If you read my regular posts you know I’m a fan and heavy user of Netflix. One of the main reasons why is the “Watch Instantly” feature that comes with your monthly subscription and while on-demand viewing has a long ways to go it is definitely getting there. I noticed for the first time that Monk and Psychwere now on the “instant” list. These are two of my favorite TV shows and ones I consider very Freethunk. I still remember reviewing the first episode of Psych for this website and thought it had huge potential for the skeptic crowd.
Both of these USA features proved that a TV show did not always have to defer to the supernatural to get ratings success in cable programming and have even parodied psychic behaviors. Again, there’s nothing wrong with supernatural fiction, but if unexplained mysteries are answered by more of “the unexplainable” it can get boring and sometimes downright annoying for freethinkers. Both Monk and Psychstart their shows by introducing an event that seems impossible such as a morbidly obese man who can’t move from his bed finding a way to commit murder and then they solve it because they can’t accept the impossible. The puzzle drives them to find a rational conclusion instead of the lazy thinking of people like psychics, ghost hunters and new agers who rather just assume everything is supernatural if it can’t immediately be explained.
Monk also is a reminder of human frailty–sometimes the smartest guy in the room can also be the most flawed. In fact, Monk is completely irrational when it comes to very ordinary things–a disorder that can be diagnosed. I think it shows–in an exaggerated fashion– that even the best of the skeptics can be examined for making mistakes in thinking.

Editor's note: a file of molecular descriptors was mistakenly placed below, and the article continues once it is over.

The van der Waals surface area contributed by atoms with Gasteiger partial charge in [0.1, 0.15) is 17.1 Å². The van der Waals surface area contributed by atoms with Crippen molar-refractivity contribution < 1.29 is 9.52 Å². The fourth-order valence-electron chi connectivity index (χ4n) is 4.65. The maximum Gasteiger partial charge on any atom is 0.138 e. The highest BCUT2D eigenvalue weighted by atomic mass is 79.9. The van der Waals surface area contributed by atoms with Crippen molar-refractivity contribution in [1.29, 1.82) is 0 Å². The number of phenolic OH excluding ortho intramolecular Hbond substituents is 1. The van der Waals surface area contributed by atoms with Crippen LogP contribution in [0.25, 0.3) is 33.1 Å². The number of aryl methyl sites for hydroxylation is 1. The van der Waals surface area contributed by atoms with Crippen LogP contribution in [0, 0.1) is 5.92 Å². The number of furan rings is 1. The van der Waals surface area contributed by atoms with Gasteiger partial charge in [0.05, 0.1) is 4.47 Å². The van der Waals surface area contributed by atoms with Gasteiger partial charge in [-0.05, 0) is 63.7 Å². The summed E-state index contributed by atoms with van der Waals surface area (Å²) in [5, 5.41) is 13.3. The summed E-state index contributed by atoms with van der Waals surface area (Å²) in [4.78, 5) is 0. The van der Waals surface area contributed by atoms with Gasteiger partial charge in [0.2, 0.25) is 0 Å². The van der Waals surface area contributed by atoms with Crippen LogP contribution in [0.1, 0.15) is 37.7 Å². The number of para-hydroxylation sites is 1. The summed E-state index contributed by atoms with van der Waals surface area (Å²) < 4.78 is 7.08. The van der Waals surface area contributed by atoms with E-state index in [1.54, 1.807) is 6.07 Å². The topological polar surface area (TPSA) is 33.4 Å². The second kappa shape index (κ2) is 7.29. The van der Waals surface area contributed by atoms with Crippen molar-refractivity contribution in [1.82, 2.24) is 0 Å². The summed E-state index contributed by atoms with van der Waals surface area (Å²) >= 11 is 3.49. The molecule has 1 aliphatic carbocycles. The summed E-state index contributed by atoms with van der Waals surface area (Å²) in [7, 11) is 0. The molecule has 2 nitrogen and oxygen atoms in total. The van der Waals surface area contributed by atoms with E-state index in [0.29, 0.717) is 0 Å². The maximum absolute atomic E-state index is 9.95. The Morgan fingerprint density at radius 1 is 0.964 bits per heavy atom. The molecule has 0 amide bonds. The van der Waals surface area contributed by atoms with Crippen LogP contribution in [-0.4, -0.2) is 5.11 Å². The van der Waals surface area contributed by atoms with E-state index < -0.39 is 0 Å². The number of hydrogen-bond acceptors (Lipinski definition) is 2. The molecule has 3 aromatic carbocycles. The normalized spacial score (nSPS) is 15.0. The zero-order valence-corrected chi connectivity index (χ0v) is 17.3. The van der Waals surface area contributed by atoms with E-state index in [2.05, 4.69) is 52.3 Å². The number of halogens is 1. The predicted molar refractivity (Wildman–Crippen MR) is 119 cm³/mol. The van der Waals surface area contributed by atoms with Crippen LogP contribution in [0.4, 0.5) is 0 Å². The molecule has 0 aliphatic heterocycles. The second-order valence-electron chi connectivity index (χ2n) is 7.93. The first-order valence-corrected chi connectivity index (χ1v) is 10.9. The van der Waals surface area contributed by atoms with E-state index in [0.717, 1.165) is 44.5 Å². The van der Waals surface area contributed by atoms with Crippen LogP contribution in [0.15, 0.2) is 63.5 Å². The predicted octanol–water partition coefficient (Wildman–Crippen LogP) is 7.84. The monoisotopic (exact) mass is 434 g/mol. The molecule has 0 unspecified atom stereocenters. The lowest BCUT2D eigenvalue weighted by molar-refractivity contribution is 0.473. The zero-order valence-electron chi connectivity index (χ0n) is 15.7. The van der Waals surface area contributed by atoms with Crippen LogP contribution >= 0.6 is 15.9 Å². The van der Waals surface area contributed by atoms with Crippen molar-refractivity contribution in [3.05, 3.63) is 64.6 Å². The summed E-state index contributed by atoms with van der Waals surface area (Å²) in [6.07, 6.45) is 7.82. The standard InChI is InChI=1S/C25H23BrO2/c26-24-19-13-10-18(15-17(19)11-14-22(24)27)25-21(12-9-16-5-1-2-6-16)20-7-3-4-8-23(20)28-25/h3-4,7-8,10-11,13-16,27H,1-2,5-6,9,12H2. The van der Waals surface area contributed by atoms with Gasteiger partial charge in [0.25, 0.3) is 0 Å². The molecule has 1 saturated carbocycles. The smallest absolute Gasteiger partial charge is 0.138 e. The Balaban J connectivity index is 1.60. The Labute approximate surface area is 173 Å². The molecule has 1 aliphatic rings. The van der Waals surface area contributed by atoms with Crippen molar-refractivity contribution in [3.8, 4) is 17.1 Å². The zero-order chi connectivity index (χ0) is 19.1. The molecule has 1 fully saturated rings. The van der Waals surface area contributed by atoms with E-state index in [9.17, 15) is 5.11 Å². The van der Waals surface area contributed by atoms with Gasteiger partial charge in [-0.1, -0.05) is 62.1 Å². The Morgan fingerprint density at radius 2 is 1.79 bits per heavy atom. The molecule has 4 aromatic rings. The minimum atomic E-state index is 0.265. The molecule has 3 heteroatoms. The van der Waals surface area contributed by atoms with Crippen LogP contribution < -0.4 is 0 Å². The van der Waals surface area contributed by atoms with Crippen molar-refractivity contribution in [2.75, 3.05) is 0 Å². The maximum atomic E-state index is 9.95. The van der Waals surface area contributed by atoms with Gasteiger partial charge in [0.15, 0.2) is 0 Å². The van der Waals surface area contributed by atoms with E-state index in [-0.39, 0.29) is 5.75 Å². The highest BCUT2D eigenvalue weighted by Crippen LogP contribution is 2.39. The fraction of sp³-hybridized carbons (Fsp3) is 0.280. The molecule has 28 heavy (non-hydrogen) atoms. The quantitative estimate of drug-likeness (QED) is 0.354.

Psych was so refreshing when it came out because it built upon exactly what psychics do–they observe and then dramatize their observations. They exploit gullible people for profit and fame and while Shawn Spencer is a person of questionable character, we as the audience are in on the gag.
I’m hoping that these shows are watched by young people, whether it is on their own or on family night, as I do honestly think pop culture has an effect on our mindsets. The skepticism may seep into a whole new generation who, while still religious, may whittle down their beliefs to the larger questions of God’s existence and avoid the small traps of faith healers and mentalists.
BTW: So where did I get this Monk illustration? This was a concept idea for a crude T-Shirt design (I removed the original tagline) and I never got paid. Might as well get some use out of it. Yes, we love Monk!